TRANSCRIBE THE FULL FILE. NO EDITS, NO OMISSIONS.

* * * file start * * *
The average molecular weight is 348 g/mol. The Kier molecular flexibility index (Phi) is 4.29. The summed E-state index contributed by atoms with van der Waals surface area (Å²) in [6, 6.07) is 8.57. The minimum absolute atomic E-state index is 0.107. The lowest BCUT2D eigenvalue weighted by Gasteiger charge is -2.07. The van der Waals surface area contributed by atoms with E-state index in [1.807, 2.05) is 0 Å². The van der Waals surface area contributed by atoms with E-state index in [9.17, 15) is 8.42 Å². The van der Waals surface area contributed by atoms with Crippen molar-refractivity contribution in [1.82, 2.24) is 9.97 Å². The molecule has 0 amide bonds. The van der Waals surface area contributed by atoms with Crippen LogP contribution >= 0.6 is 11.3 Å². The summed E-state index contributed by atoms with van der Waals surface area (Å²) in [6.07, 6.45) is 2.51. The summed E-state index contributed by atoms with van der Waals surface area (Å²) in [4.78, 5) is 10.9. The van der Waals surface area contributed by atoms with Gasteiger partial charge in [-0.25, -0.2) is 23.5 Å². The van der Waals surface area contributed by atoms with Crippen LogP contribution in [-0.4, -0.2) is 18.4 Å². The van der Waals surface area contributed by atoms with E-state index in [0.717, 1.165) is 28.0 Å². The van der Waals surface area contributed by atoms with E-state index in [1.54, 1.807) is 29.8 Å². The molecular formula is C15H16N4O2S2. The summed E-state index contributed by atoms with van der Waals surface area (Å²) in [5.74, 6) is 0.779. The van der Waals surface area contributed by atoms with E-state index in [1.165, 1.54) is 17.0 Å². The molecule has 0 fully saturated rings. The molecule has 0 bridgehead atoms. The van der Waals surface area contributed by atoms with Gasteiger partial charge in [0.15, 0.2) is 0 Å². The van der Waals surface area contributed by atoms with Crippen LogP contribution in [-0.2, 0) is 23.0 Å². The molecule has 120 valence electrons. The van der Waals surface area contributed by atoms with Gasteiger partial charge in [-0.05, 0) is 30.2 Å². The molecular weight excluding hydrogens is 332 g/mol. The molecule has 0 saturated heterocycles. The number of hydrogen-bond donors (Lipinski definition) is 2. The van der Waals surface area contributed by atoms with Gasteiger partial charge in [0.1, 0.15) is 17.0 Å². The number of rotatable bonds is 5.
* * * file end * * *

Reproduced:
The average molecular weight is 348 g/mol. The Kier molecular flexibility index (Phi) is 4.29. The summed E-state index contributed by atoms with van der Waals surface area (Å²) in [6, 6.07) is 8.57. The minimum absolute atomic E-state index is 0.107. The lowest BCUT2D eigenvalue weighted by Gasteiger charge is -2.07. The van der Waals surface area contributed by atoms with E-state index in [1.807, 2.05) is 0 Å². The van der Waals surface area contributed by atoms with E-state index in [9.17, 15) is 8.42 Å². The van der Waals surface area contributed by atoms with Crippen molar-refractivity contribution in [1.82, 2.24) is 9.97 Å². The molecule has 0 amide bonds. The van der Waals surface area contributed by atoms with Crippen LogP contribution >= 0.6 is 11.3 Å². The summed E-state index contributed by atoms with van der Waals surface area (Å²) in [6.07, 6.45) is 2.51. The summed E-state index contributed by atoms with van der Waals surface area (Å²) in [4.78, 5) is 10.9. The van der Waals surface area contributed by atoms with Gasteiger partial charge in [-0.25, -0.2) is 23.5 Å². The van der Waals surface area contributed by atoms with Crippen LogP contribution in [-0.4, -0.2) is 18.4 Å². The van der Waals surface area contributed by atoms with E-state index in [0.717, 1.165) is 28.0 Å². The van der Waals surface area contributed by atoms with E-state index in [1.54, 1.807) is 29.8 Å². The molecular formula is C15H16N4O2S2. The summed E-state index contributed by atoms with van der Waals surface area (Å²) in [5.74, 6) is 0.779. The van der Waals surface area contributed by atoms with E-state index in [1.165, 1.54) is 17.0 Å². The molecule has 0 fully saturated rings. The molecule has 0 bridgehead atoms. The van der Waals surface area contributed by atoms with Gasteiger partial charge in [0.15, 0.2) is 0 Å². The van der Waals surface area contributed by atoms with Crippen LogP contribution in [-0.2, 0) is 23.0 Å². The molecule has 120 valence electrons. The van der Waals surface area contributed by atoms with Gasteiger partial charge in [-0.05, 0) is 30.2 Å². The molecular weight excluding hydrogens is 332 g/mol. The molecule has 0 saturated heterocycles. The number of hydrogen-bond donors (Lipinski definition) is 2. The van der Waals surface area contributed by atoms with Gasteiger partial charge in [0.1, 0.15) is 17.0 Å². The number of rotatable bonds is 5.